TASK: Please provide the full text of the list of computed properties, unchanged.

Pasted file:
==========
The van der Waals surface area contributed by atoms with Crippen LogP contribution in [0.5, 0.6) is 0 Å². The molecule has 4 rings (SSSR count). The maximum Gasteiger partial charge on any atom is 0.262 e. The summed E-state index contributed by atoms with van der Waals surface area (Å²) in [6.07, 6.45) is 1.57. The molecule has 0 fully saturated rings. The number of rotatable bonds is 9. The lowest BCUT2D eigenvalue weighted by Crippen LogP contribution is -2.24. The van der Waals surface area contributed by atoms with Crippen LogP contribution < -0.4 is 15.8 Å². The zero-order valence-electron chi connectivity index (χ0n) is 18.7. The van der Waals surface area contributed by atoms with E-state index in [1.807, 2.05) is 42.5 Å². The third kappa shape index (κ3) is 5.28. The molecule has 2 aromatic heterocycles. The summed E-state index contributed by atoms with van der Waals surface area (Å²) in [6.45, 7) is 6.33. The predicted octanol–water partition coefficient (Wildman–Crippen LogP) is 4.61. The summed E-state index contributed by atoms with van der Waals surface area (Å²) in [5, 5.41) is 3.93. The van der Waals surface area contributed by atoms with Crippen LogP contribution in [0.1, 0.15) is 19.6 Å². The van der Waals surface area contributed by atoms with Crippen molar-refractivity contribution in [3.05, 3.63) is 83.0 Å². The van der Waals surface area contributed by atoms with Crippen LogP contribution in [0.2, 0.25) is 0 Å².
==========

The van der Waals surface area contributed by atoms with Crippen LogP contribution in [0.5, 0.6) is 0 Å². The molecule has 4 rings (SSSR count). The maximum Gasteiger partial charge on any atom is 0.262 e. The summed E-state index contributed by atoms with van der Waals surface area (Å²) in [6.07, 6.45) is 1.57. The molecule has 0 fully saturated rings. The number of rotatable bonds is 9. The lowest BCUT2D eigenvalue weighted by Crippen LogP contribution is -2.24. The van der Waals surface area contributed by atoms with Crippen LogP contribution < -0.4 is 15.8 Å². The zero-order valence-electron chi connectivity index (χ0n) is 18.7. The van der Waals surface area contributed by atoms with E-state index in [1.807, 2.05) is 42.5 Å². The third kappa shape index (κ3) is 5.28. The molecule has 2 aromatic heterocycles. The summed E-state index contributed by atoms with van der Waals surface area (Å²) in [6.45, 7) is 6.33. The predicted octanol–water partition coefficient (Wildman–Crippen LogP) is 4.61. The summed E-state index contributed by atoms with van der Waals surface area (Å²) in [5, 5.41) is 3.93. The van der Waals surface area contributed by atoms with Crippen LogP contribution in [0.1, 0.15) is 19.6 Å². The van der Waals surface area contributed by atoms with Crippen molar-refractivity contribution in [3.05, 3.63) is 83.0 Å². The van der Waals surface area contributed by atoms with Crippen LogP contribution in [0.2, 0.25) is 0 Å².